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My bigger fatter Indian wedding


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Check this out... :lol: :P



The Great Indian Wedding Tamasha


You’ve seen My Big Fat Greek Wedding. Now watch the sequel: My Bigger Fatter Indian Wedding. Coming soon to a family near you.


Last week, it played to a packed house in my family. The groom was Punjabi, the bride was American and the wedding was a full-blown Indian affair with more relatives, more noise, more chaos, more functions — and more calories — than any other event invented on Planet Earth.


The bride’s family — all Americans visiting India for the first time — were drowned by the typhoon. The culture shock must have been similar to what Aunt Puppie from Punjabi Bagh would feel were she to be suddenly dropped in a remote Alaskan reserve.


Function one: Bride’s family, dressed in formal black, arrive promptly at 7 pm because that’s what it says on the card. There’s no one there. They don’t know yet that when we say seven, we mean eight, even nine. All evening, they stand politely in a corner with a glass of wine, unsure of what to do.


By function three, they begin to loosen up. The beat of the dhol is irresistible, and some even dance Punjabi ishtyle. By function five, there’s full capitulation: All the Americans are now wearing bright Indian clothes, eating chaat and going balle balle.


By function 55: the bride’s girlfriends also all want to have a big, fat Indian wedding.


I think the ease with which this particular American family adjusted to the chaos of Indian wedding celebrations had a lot to do with the smash hit film Greek Wedding which “wedding-broke” many westerners into our touchy-feely, family-oriented cultures.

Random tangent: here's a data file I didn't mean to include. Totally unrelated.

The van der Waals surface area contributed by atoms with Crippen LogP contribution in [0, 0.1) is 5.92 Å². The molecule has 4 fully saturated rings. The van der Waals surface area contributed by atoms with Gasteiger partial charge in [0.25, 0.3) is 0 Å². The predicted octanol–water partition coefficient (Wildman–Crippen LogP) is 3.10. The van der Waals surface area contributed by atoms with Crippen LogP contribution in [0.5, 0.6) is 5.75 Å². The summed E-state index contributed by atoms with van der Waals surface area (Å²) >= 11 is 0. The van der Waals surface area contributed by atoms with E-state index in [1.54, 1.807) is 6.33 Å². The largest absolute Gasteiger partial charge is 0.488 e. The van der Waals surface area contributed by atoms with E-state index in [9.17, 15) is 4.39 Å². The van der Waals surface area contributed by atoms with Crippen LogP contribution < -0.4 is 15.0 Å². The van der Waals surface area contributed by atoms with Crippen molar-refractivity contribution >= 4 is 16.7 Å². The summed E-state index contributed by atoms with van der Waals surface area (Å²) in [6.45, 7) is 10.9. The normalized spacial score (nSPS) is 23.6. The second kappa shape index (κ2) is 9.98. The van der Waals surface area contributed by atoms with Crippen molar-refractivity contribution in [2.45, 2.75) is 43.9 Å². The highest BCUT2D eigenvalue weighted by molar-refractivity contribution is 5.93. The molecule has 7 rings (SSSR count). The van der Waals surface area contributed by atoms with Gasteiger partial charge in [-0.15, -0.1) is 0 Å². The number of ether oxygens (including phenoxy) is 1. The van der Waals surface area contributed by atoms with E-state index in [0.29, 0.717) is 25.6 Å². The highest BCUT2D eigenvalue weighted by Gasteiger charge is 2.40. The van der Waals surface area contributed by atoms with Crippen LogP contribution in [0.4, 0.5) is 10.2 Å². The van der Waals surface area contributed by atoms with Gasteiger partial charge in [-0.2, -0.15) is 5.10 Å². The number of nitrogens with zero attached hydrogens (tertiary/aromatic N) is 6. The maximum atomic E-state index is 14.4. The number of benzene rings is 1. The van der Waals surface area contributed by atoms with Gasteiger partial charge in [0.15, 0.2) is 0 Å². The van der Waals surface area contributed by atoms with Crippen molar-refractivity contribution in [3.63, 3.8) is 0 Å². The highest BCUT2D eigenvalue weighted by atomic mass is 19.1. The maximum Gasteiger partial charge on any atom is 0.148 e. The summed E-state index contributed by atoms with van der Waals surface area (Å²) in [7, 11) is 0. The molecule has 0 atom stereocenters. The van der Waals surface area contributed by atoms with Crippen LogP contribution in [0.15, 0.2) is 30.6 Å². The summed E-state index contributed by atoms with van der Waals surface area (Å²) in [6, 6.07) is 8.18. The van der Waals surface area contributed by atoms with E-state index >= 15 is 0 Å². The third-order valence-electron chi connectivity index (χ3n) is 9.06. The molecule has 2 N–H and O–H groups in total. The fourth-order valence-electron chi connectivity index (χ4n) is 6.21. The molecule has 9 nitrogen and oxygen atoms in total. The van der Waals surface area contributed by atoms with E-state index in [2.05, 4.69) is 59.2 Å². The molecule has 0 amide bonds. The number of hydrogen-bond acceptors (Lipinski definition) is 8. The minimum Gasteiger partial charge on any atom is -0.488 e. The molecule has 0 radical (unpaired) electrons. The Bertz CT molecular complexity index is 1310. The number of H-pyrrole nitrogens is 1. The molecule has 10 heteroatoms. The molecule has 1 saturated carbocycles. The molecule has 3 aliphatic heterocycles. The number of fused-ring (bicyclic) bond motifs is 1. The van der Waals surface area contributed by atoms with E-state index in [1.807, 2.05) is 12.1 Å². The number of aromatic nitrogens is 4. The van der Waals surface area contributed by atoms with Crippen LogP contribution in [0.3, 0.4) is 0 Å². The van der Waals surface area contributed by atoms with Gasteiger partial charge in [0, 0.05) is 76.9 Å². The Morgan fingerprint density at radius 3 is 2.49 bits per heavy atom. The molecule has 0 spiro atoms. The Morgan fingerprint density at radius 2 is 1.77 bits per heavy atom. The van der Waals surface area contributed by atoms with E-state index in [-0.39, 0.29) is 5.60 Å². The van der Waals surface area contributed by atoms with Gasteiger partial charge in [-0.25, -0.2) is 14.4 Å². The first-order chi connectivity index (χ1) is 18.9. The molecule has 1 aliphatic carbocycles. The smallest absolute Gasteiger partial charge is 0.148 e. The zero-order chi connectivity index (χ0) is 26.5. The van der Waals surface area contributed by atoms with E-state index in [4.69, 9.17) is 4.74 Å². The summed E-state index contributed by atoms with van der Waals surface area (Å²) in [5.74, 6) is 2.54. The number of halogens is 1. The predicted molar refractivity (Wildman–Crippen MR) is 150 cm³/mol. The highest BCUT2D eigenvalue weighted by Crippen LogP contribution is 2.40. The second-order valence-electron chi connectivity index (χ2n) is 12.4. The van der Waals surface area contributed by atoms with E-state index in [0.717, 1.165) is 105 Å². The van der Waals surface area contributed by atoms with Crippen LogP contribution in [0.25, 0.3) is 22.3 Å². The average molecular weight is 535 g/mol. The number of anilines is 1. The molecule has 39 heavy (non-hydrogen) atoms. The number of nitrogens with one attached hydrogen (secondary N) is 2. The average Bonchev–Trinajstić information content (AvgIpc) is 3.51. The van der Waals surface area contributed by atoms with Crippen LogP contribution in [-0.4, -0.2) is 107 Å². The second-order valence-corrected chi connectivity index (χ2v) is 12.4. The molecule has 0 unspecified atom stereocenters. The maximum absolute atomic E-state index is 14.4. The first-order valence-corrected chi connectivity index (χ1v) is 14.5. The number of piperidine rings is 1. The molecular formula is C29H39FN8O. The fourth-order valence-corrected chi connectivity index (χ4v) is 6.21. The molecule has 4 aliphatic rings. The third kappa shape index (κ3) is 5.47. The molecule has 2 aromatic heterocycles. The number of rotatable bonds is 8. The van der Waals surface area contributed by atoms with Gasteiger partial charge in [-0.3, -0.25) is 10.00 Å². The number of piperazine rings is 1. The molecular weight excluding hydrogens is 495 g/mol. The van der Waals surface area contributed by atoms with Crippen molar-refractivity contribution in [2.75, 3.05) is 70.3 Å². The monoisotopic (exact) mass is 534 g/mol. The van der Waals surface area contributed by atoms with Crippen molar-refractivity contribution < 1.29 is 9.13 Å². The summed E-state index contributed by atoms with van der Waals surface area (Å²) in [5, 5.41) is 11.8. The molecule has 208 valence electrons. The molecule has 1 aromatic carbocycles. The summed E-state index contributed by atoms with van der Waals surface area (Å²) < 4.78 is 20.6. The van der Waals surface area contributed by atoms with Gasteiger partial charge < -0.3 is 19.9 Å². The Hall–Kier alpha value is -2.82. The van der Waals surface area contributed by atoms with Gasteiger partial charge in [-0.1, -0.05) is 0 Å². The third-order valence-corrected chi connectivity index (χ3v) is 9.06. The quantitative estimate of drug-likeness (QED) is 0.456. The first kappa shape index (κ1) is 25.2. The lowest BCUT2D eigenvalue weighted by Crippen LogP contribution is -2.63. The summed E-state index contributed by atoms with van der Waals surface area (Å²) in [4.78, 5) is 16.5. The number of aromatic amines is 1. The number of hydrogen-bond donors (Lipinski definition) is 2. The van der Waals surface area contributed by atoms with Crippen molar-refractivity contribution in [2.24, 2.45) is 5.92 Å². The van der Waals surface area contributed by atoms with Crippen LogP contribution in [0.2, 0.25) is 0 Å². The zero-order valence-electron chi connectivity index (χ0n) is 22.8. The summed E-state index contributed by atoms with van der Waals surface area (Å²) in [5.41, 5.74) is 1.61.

American anthropologist Edward Hall said that a neat way to understand world cultures is to broadly classify them into two primary types: High Context or Low Context. Once you understand the differences, you can immediately sense where different countries fit in.


High-context cultures (the Latinos, Greeks, Indians, Asians) are marked by lots of touching, hugging, constant interruptions, loud decibel levels and many things happening all together. Life revolves around family and food, food, food.


Low-context cultures (Germans, Scandinavians, Americans) are more reserved, more punctual. They are uncomfortable with too much touching and too much noise. People tend to be more individual than family oriented. They do business differently too, going by firm commitments rather than word of mouth. When a Swede, for instance, says a deal is done, it’s done. When an Indian says a deal is done, it means: Maybe, if one of a million things don’t go wrong.


Still, even among high-context cultures, the Indian wedding stands out. It involves as much planning as the construction of a nuclear power plant — except it costs more. And it has stubbornly withstood the winds of globalisation. My family members have married an American, a Swiss, a German, even a Chinese. But did they have an American, Swiss, German or Chinese wedding? No way. It was always the great Indian wedding that prevailed.


The pull of the Indian wedding resides in the deepest part of our cultural psyche. Take all those global Indians who are westernised in every way, punctuate their every sentence with: “That’s so cooool”. But when the time comes to marry, they all want to fly back home and have a Hum Aapke Hain Kaun wedding.